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    ABSTRACT: Introduction Dopamine replacement therapy for Parkinson’s disease (PD) was recently linked to the development of impulse control disorders such as pathological gambling (PG), hypersexuality, compulsive shopping, and binge or compulsive eating. Antiglutamatergic agents including amantadine (Ama) reduce these behaviors in PD and non-PD patients. The aim of our study is to evaluate the changes in executive functions, emotions, and reward/loss processing during Ama treatment in PD patients. Methods Thirty-three patients affected by idiopathic PD were selected from a cohort of 1,096 PD patients and categorized in three different groups: ten affected by PG (PD-PG); nine PD patients with other impulse control disorder (PD-ICD); and 14 PD patient without any psychiatric disorder (PD-CTR-controls). For the neuropsychological evaluation, the following behavioral tasks where administered: the Stroop, the emotional Stroop, and the monetary reward/loss risk-taking tasks. Results During Ama treatment, PD-PGs showed a decrease in risky choices and an increase in non-risky choices (t(9)=−2.40, P<0.05 and t(9)=2,67, P<0.05 uncorrected, respectively). Between-group comparison showed a significant decrease in risky choices for PD-PG with respect to PD-CTR (t(22)=−4.16, P<0.01), and a decreased accuracy for positive words in comparison between PD-PG and PD-ICD (t(17)=−7,49, P<0.01) and PD-PG and PD-CTR (t(22)=−4.29, P<0.01). No within- and between-group differences were observed for Stroop task. Discussion Our data showed that Ama add-on therapy reduces hypersensitivity to reward and sustains activation toward uncertainty in PD-PG patients. These finding might explain the behavioral mechanism underlying the effect of antiglutamatergic drugs.
    Neuropsychiatric Disease and Treatment 06/2014; 10:1093-101. DOI:10.2147/NDT.S54423 · 1.74 Impact Factor
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    • "As noted in the Introduction, we previously reported that B6 and S1 differ in the LORR response to 3 mg/kg EtOH, but not in either the hypothermia response to 3 mg/kg EtOH or the ataxic response to 1.75 g/kg EtOH (Chen and Holmes 2009; Palachick et al. 2008). To confirm these differences and extend the strain comparison to higher doses, we compared male B6 and S1, obtained from The Jackson Laboratory (Bar Harbor, ME), for responses in each assay to two different EtOH doses: ataxia (1.75 or 2.0 mg/kg), hypothermia (3.0 or 3.5 mg/kg), and LORR (3.0 or 3.5 mg/kg) (n = 8 per strain, per dose). "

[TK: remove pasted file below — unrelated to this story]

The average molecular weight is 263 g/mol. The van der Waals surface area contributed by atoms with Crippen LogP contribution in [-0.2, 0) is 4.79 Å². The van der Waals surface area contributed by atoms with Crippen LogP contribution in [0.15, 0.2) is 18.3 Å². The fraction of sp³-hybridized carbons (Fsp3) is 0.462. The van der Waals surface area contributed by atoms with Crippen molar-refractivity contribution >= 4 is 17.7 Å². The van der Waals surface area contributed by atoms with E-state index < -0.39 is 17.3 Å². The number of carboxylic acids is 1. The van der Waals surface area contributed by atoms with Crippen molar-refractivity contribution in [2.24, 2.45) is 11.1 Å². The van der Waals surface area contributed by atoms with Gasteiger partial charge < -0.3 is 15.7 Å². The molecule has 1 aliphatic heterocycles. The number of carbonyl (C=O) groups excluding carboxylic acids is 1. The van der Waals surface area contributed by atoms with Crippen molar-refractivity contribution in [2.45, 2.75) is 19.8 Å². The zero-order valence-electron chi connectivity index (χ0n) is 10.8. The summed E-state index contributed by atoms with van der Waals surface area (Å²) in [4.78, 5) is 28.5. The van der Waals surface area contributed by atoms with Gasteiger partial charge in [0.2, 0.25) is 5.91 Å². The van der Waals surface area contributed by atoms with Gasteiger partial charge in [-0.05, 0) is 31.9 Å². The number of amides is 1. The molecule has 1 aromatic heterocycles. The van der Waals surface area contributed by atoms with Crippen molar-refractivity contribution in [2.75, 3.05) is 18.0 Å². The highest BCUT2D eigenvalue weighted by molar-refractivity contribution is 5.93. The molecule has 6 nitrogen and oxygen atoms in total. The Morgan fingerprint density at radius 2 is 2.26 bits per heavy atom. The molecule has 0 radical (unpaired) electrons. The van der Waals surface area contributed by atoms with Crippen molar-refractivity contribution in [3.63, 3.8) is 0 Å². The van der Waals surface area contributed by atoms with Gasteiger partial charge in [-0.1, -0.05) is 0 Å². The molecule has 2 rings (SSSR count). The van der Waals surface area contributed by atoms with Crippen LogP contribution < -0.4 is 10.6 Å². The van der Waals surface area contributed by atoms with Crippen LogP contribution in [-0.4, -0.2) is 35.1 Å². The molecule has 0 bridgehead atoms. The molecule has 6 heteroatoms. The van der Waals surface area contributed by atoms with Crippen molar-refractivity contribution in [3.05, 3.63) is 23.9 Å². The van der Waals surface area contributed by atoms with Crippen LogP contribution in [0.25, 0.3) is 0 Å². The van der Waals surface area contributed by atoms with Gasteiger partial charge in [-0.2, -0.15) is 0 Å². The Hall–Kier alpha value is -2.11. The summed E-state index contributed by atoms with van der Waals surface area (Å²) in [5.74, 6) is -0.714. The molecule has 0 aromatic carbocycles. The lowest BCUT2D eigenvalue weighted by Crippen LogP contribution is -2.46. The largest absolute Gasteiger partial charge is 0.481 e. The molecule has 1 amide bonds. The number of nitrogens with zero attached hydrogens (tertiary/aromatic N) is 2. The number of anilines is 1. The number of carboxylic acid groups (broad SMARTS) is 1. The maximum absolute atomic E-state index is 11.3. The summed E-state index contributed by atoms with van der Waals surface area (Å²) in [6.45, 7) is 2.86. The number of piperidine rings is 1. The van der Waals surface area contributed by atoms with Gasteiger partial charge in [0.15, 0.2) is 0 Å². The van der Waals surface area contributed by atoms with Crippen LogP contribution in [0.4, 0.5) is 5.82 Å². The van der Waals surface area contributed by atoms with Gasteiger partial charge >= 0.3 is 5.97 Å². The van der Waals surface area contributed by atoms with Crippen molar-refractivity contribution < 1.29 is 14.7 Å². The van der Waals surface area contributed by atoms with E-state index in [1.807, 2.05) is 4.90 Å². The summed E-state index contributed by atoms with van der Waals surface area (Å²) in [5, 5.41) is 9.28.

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    ABSTRACT: Individual variation in sensitivity to acute ethanol (EtOH) challenge is associated with alcohol drinking and is a predictor of alcohol abuse. Previous studies have shown that the C57BL/6J (B6) and 129S1/SvImJ (S1) inbred mouse strains differ in responses on certain measures of acute EtOH intoxication. To gain insight into genetic factors contributing to these differences, we performed quantitative trait locus (QTL) analysis of measures of EtOH-induced ataxia (accelerating rotarod), hypothermia, and loss of righting reflex (LORR) duration in a B6 × S1 F2 population. We confirmed that S1 showed greater EtOH-induced hypothermia (specifically at a high dose) and longer LORR compared to B6. QTL analysis revealed several additive and interacting loci for various phenotypes, as well as examples of genotype interactions with sex. QTLs for different EtOH phenotypes were largely non-overlapping, suggesting separable genetic influences on these behaviors. The most compelling main-effect QTLs were for hypothermia on chromosome 16 and for LORR on chromosomes 4 and 6. Several QTLs overlapped with loci repeatedly linked to EtOH drinking in previous mouse studies. The architecture of the traits we examined was complex but clearly amenable to dissection in future studies. Using integrative genomics strategies, plausible functional and positional candidates may be found. Uncovering candidate genes associated with variation in these phenotypes in this population could ultimately shed light on genetic factors underlying sensitivity to EtOH intoxication and risk for alcoholism in humans. Electronic supplementary material The online version of this article (doi:10.1007/s00335-012-9394-2) contains supplementary material, which is available to authorized users.